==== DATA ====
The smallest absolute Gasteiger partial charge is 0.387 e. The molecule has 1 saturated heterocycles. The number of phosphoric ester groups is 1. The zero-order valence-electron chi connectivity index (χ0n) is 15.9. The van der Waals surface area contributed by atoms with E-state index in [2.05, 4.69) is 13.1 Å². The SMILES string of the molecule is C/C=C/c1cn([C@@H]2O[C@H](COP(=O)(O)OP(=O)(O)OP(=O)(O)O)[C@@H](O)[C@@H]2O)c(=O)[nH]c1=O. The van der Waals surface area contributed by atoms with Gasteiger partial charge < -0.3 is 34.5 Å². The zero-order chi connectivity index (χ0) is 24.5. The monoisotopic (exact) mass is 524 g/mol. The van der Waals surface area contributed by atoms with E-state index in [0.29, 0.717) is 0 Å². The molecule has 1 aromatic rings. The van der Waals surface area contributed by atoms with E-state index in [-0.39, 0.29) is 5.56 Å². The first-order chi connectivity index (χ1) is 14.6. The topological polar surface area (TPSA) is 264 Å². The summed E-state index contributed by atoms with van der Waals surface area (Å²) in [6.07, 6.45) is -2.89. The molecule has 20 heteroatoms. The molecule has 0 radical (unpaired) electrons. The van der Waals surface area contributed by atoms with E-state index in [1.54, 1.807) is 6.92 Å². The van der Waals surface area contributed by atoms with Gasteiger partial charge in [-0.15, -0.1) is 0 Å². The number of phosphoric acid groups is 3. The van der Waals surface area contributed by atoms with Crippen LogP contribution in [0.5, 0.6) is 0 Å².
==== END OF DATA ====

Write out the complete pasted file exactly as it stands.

The smallest absolute Gasteiger partial charge is 0.387 e. The molecule has 1 saturated heterocycles. The number of phosphoric ester groups is 1. The zero-order valence-electron chi connectivity index (χ0n) is 15.9. The van der Waals surface area contributed by atoms with E-state index in [2.05, 4.69) is 13.1 Å². The SMILES string of the molecule is C/C=C/c1cn([C@@H]2O[C@H](COP(=O)(O)OP(=O)(O)OP(=O)(O)O)[C@@H](O)[C@@H]2O)c(=O)[nH]c1=O. The van der Waals surface area contributed by atoms with Gasteiger partial charge < -0.3 is 34.5 Å². The zero-order chi connectivity index (χ0) is 24.5. The monoisotopic (exact) mass is 524 g/mol. The van der Waals surface area contributed by atoms with E-state index in [0.29, 0.717) is 0 Å². The molecule has 1 aromatic rings. The van der Waals surface area contributed by atoms with E-state index in [-0.39, 0.29) is 5.56 Å². The first-order chi connectivity index (χ1) is 14.6. The topological polar surface area (TPSA) is 264 Å². The summed E-state index contributed by atoms with van der Waals surface area (Å²) in [6.07, 6.45) is -2.89. The molecule has 20 heteroatoms. The molecule has 0 radical (unpaired) electrons. The van der Waals surface area contributed by atoms with E-state index in [1.54, 1.807) is 6.92 Å². The van der Waals surface area contributed by atoms with Gasteiger partial charge in [-0.15, -0.1) is 0 Å². The number of phosphoric acid groups is 3. The van der Waals surface area contributed by atoms with Crippen LogP contribution in [0.5, 0.6) is 0 Å².